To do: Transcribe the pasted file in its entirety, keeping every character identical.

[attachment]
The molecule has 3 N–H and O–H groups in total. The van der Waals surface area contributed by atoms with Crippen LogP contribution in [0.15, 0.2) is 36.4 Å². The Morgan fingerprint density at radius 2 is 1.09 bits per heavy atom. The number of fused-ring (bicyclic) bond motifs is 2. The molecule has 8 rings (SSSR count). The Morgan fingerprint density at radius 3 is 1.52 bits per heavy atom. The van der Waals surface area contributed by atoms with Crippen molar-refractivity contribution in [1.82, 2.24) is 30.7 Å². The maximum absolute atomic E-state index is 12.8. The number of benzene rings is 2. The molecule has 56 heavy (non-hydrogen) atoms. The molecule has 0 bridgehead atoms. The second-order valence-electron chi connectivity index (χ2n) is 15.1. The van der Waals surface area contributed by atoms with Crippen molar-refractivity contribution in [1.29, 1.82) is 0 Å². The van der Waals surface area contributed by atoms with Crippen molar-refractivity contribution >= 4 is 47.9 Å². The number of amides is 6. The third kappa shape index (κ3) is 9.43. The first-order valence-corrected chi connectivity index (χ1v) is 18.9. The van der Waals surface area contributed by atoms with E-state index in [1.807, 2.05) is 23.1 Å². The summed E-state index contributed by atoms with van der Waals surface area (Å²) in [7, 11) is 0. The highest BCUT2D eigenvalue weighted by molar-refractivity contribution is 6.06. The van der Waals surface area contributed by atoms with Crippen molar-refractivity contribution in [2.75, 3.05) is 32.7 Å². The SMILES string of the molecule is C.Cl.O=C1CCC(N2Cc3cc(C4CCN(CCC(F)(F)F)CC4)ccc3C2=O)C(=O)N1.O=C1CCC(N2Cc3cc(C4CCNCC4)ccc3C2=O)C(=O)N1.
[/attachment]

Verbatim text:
The molecule has 3 N–H and O–H groups in total. The van der Waals surface area contributed by atoms with Crippen LogP contribution in [0.15, 0.2) is 36.4 Å². The Morgan fingerprint density at radius 2 is 1.09 bits per heavy atom. The number of fused-ring (bicyclic) bond motifs is 2. The molecule has 8 rings (SSSR count). The Morgan fingerprint density at radius 3 is 1.52 bits per heavy atom. The van der Waals surface area contributed by atoms with Crippen molar-refractivity contribution in [1.82, 2.24) is 30.7 Å². The maximum absolute atomic E-state index is 12.8. The number of benzene rings is 2. The molecule has 56 heavy (non-hydrogen) atoms. The molecule has 0 bridgehead atoms. The second-order valence-electron chi connectivity index (χ2n) is 15.1. The van der Waals surface area contributed by atoms with Crippen molar-refractivity contribution in [1.29, 1.82) is 0 Å². The van der Waals surface area contributed by atoms with Crippen molar-refractivity contribution >= 4 is 47.9 Å². The number of amides is 6. The third kappa shape index (κ3) is 9.43. The first-order valence-corrected chi connectivity index (χ1v) is 18.9. The van der Waals surface area contributed by atoms with E-state index in [1.807, 2.05) is 23.1 Å². The summed E-state index contributed by atoms with van der Waals surface area (Å²) in [7, 11) is 0. The highest BCUT2D eigenvalue weighted by molar-refractivity contribution is 6.06. The van der Waals surface area contributed by atoms with Crippen molar-refractivity contribution in [2.75, 3.05) is 32.7 Å². The SMILES string of the molecule is C.Cl.O=C1CCC(N2Cc3cc(C4CCN(CCC(F)(F)F)CC4)ccc3C2=O)C(=O)N1.O=C1CCC(N2Cc3cc(C4CCNCC4)ccc3C2=O)C(=O)N1.